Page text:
Analog -- The Reference Library

SF Digital Editions


home
Subscribe
E-Analog
Address Change Form
Contact Us
About Analog
Reference Library
Upcoming Events
Links
Story Index
Forum
FAQs
Submissions


Digital Issues Amazon Sony ReaderStore Barnes & Noble Google Play Magzter iPad

Vinylz ad


Analog and Asimov's collections are now available at
AUDIBLE.COM

Key Word Search: Analog Science Fiction


Order Your Analog Subscription


 



Order any of the books reviewed here by clicking on the image of the book.

 

 

 

 

The Reference Library
Tom Easton 

Coyote Frontier, Allen Steele, Ace, $24.95, 357 pp. (ISBN: 0-441-01331-7).

Sword of Orion: Book One of Beneath Strange Skies, Sharon Lee and Steve Miller, Phobos Impact, $14.95, 288 pp. (ISBN: 0-9720026-5-5).

Grave Sight, Charlaine Harris, Berkley, $23.95, 262 pp. (ISBN: 0-425-20568-1).

The Final Key, Catherine Asaro, Tor, $25.95, 349 pp. (ISBN: 0-765-31353-7).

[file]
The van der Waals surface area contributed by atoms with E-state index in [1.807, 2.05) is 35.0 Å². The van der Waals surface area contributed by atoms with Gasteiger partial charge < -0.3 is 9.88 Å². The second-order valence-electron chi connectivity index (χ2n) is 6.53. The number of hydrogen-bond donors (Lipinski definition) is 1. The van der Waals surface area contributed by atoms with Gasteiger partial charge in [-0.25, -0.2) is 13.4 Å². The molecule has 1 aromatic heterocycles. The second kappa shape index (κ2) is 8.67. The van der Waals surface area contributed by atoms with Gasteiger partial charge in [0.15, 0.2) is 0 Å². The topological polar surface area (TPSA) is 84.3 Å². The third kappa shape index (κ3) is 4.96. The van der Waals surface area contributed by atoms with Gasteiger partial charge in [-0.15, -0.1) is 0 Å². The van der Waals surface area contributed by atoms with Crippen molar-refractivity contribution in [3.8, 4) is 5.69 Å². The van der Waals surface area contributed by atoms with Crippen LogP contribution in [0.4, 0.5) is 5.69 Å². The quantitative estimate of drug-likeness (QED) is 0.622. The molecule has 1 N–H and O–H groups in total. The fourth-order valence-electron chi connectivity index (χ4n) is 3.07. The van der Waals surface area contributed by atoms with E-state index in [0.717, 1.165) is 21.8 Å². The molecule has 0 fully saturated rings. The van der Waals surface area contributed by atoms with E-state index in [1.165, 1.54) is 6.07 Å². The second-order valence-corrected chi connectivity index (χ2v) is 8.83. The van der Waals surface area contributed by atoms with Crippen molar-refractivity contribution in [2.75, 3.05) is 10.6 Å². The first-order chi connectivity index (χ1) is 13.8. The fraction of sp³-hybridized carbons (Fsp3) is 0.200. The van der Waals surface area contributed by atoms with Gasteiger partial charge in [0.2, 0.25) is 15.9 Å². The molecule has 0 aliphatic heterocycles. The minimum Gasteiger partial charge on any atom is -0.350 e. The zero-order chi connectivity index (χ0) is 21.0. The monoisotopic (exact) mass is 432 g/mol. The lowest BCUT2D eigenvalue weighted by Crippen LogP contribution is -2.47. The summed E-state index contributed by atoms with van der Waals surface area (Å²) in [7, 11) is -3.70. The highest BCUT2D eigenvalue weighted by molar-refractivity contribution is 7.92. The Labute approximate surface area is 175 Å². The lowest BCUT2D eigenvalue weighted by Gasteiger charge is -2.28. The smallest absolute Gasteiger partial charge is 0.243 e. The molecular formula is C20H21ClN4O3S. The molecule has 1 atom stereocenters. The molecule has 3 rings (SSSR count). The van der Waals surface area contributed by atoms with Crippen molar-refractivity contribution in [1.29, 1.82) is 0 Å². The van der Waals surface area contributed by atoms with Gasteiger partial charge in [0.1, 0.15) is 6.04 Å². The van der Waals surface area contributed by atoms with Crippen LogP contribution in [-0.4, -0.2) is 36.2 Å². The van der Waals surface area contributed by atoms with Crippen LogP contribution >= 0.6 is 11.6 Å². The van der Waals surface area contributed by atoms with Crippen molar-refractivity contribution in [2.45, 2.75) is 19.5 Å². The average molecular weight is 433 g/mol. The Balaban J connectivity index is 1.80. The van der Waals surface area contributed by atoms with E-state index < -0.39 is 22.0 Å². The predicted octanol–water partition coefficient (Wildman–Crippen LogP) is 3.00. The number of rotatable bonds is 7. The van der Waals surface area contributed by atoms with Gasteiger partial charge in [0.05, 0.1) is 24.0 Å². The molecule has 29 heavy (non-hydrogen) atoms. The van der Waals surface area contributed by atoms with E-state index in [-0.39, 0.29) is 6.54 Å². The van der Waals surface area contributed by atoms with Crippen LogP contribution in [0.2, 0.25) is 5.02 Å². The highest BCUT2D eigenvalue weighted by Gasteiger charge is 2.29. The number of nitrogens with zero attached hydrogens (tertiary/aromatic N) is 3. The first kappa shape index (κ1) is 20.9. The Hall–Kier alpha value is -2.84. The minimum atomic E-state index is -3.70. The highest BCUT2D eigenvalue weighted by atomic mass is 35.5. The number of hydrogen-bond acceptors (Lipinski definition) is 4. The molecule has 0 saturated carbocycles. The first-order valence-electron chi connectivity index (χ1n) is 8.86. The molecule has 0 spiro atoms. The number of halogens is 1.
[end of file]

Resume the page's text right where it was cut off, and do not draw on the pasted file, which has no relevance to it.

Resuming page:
The Wave, Walter Mosley, Warner, $22.95, 209 pp. (ISBN: 0-446-53363-7).

The Plot to Save Socrates, Paul Levinson, Tor, $25.95, 271 pp. (ISBN: 0-765-30570-4).

Cyberchild, Alix Paultre, Zep Tepi Publishing (500 E. 63 St., Suite 22A, New York, NY 10021), $19.95, 383 pp. (ISBN: 1-4116-2661-3).

Numbers Don’t Lie, Terry Bisson, Tachyon Publications, $14.95, 165 pp. (ISBN: 1-892391-32-5).

The Masque of Manana, Robert Sheckley, NESFA Press, $29, 573 pp. (ISBN: 1-88677-860-4).

Future Washington, Ernest Lilley, ed., Washington Science Fiction Association (10404 43rd Ave., Beltsville, MD 20705; www.wsfa.org), $16.95, 294 pp. (ISBN: 0-9621725-4-5).